On May 10 we got the USDA’s May world agricultural supply and demand estimates, which showed corn and soybean production and ending stocks increasing (read: a bearish report).
U.S. producers are expected to harvest more than 14.14 billion bushels of corn (359.2 million tonnes), a vast improvement from the 10.78 billion (273.83 million tonnes) produced in last year’s drought-filled harvest. The U.S. is expected to reclaim its title as top soybean producer (in competition with Brazil) with 2013 output estimated at 92.26 million tonnes. Globally, wheat production is expected to rise almost seven per cent to over 701 million tonnes with higher production coming mainly from the Aussies, us Canucks, and especially those from the former Soviet Union. At the end of the day, there’s no doubt more grain will be available around the world next year as long as weather is consistent with the historical averages. (Is that possible?).
Ending corn stocks in 2013/14 of just over two billion bushels would be the largest carryout in nine years, sharply contrasting the carryout for this year of 759 million bushels, the tightest since 1997. How does this affect the case against substituting wheat for corn at higher corn prices? The USDA is estimating corn feed and ethanol usage will increase by 16 per cent in 2013/14. This obviously does not match the increase in supply, and even with potential higher exports, lower prices are ultimately implied. Despite the increased amount of corn available for feed, U.S. hay stocks totalled only 14.2 million tonnes, down 34 per cent from last year and the lowest May 1 stocks level ever. This is something to watch for when it comes to meat production.
As for the oilseeds, global production is expected to increase 4.7 per cent to 491.34 million tonnes in the 2013/14 marketing year. The majority of this increased production comes out of South America with Brazil leading the way at 85 million tonnes (they are currently estimated for 83.5 million tonnes for the 2012/13 marketing year). While the increase is substantial, China is expected to take the majority of this extra production as the USDA is forecasting the Asian supernation’s soybean imports to be 59 million tonnes in 2012/13 (slightly lower from previous estimates) before jumping to 69 million tonnes next year.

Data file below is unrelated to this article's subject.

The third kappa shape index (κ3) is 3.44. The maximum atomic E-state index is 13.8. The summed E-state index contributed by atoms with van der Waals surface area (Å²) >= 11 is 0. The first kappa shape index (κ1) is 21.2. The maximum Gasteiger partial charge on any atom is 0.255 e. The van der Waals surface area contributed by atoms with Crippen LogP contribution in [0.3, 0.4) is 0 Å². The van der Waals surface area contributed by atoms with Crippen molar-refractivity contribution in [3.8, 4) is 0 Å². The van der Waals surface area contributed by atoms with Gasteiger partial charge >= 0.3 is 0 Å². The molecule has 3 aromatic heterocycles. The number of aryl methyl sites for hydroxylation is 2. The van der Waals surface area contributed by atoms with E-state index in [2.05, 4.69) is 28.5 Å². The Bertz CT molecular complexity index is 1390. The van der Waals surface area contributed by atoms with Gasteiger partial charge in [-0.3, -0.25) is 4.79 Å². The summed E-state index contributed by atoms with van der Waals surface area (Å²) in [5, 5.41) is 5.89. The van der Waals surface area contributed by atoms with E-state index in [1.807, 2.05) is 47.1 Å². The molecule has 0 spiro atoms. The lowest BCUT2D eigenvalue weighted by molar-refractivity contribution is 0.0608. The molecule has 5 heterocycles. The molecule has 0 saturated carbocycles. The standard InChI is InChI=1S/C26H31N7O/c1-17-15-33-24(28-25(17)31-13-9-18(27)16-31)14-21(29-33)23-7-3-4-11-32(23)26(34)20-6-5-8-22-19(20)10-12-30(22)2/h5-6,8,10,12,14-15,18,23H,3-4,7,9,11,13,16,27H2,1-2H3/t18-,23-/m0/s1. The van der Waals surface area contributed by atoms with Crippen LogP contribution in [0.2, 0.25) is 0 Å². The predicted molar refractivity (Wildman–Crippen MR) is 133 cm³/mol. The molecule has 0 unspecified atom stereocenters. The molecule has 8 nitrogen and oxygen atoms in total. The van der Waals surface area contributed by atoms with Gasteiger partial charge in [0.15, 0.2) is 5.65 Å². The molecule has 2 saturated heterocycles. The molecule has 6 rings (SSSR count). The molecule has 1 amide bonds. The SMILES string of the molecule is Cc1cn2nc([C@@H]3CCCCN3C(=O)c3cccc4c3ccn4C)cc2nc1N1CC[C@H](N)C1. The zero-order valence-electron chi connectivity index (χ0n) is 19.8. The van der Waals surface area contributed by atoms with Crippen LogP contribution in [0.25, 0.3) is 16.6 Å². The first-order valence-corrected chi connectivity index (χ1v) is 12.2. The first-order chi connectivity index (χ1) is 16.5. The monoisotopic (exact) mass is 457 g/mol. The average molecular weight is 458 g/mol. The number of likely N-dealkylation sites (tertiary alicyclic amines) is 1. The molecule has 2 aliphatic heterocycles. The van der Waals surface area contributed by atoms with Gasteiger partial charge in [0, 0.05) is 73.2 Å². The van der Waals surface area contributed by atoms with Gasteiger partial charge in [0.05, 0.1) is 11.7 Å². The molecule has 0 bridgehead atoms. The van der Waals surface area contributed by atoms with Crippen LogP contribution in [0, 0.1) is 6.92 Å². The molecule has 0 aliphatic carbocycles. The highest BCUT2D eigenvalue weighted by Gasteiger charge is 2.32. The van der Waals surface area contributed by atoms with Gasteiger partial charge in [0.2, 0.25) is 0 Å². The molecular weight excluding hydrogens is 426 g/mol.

On the cereals side of things, American wheat production will decline year over year slightly as frost damage took away some of the hard red winter wheat crop. Nonetheless, this should be more than made up by those nations out of the Black Sea region where it’s expected that production will increase by 30 million tonnes year-over-year to 108 million tonnes. Keep in mind that the USDA is at the top end of major research entities when it comes to global wheat production though — the UN’s Food and Agriculture Organization is expecting a 695 million tonne crop while the international Grain Council is even more bearish at 680 million tonnes.
Ultimately, with good growing conditions and the weather playing fair ball, the upside potential for grain prices is small and it’s important to manage that price risk (up or down) appropriately.
Brennan Turner is originally from Foam Lake, Sask., where his family started farming the land in the 1920s. After completing his degree in economics from Yale University and then playing some pro hockey, Mr. Turner spent some time working in finance before starting FarmLead. com, a risk-free, transparent online grain marketplace. His weekly column is a summary of his free, daily market note, the FarmLead Breakfast Brief. He can be reached via email (firstname.lastname@example.org) or phone (1-855-332-7653).
— Farm Lead Breakfast Brief